Another great souvenir purchase we made at a market in Singapore is our reusable and foldable shopping bag. This colourful, sturdy bag folds into a small rectangle and weighs next to nothing. It lives in our day packs and is used almost every day, either for groceries and other shopping or as an extra bag for our things when moving around. This tote has saved us from needing to purchase bags at the checkout or consistently wasting single-use plastic bags.


Essential Sustainable Travel Items - Reusable Earplugs

If you are someone who is sensitive to

sound, let us introduce you to reusable earplugs. You’ve probably seen the silicone earplugs they give out on long-haul flights. These can be very handy to help cut out the snoring from your fellow passengers, but once you reach the hotel located next to a bar, the motel along a busy main road or the hostel with a dorm full of strangers, you’ll be wishing you had another pair. These reusable earplugs we purchased from an Australian brand called loop earplugs. They are great quality, very affordable, take up barely any space and have ensured we get a good night’s sleep despite our ever-changing surroundings.


Depending on how long or how light you’re travelling, you may need to wash your clothes while away. Some laundromats and machines will include the powder or sell small sachets, while others don’t. In those cases, instead of buying large packs meant for households, look instead for laundry sheets. These are much lighter to pack than washing powder or liquid and less likely to spill into your luggage.


Deciding what clothes to pack for a holiday can be hard, but needing to pack for both summer and winter weather can be even trickier. Winter gear usually takes up the most amount of room, so to avoid losing space for summer clothes, invest in some good-quality, lightweight and compact warmer layers. We both love puffer jackets; they are light and can be rolled and squished into small spaces, yet they are warm and comfortable.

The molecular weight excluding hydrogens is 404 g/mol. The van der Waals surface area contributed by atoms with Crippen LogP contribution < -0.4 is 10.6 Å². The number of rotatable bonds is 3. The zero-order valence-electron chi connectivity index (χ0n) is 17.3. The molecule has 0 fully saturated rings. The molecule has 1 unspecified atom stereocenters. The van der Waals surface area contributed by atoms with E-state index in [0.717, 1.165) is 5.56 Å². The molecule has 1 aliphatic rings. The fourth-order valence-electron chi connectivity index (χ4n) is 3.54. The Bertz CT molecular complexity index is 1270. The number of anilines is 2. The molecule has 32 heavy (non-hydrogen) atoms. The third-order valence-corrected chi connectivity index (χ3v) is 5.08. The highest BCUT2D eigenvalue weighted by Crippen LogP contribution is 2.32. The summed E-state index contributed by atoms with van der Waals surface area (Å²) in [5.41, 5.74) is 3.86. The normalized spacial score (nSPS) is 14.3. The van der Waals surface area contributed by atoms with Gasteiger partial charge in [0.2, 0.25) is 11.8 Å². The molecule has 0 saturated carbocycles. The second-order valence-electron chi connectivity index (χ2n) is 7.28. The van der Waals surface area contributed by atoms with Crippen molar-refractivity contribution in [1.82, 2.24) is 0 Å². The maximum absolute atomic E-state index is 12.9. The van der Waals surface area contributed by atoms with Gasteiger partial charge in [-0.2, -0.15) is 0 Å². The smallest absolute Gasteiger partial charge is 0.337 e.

For great quality jackets, we would recommend looking at trusted outdoor and hiking brands. Bec is obsessed with her puffer from Macpac.

We also bring thermals which are easily worn underneath to make any outfit suitable for winter but still lightweight for packing.

The thermals/HEATTECH from Uniqlo are quite affordable, good quality and very comfortable.

One beanie, a pair of gloves, thermal socks and a hiking scarf/bandana is also worth throwing in. These small items help keep warm without needing a whole other wardrobe.

What to pack for travel in winter


This item is more of a packing style and is admittedly not for everyone, but packing cubes can be an extremely helpful addition to your suitcase. There is no right or wrong way to use packing cubes; whatever works for you is best. We love how packing cubes keep our suitcases organised and tidy, especially when we’re moving around a lot. However, we don’t use the cubes in the same way. Bec uses multiple cubes to separate clothing by type, keep miscellaneous accessories together and compact everything to fit into her suitcase. Clark uses one big cube to separate smaller pieces, like underwear and socks, from the rest of the bag.

We would also recommend getting a set of packing cubes that come with a dirty clothes bag or buying a small sack from an outdoor store, like Macpac, to keep your laundry separate.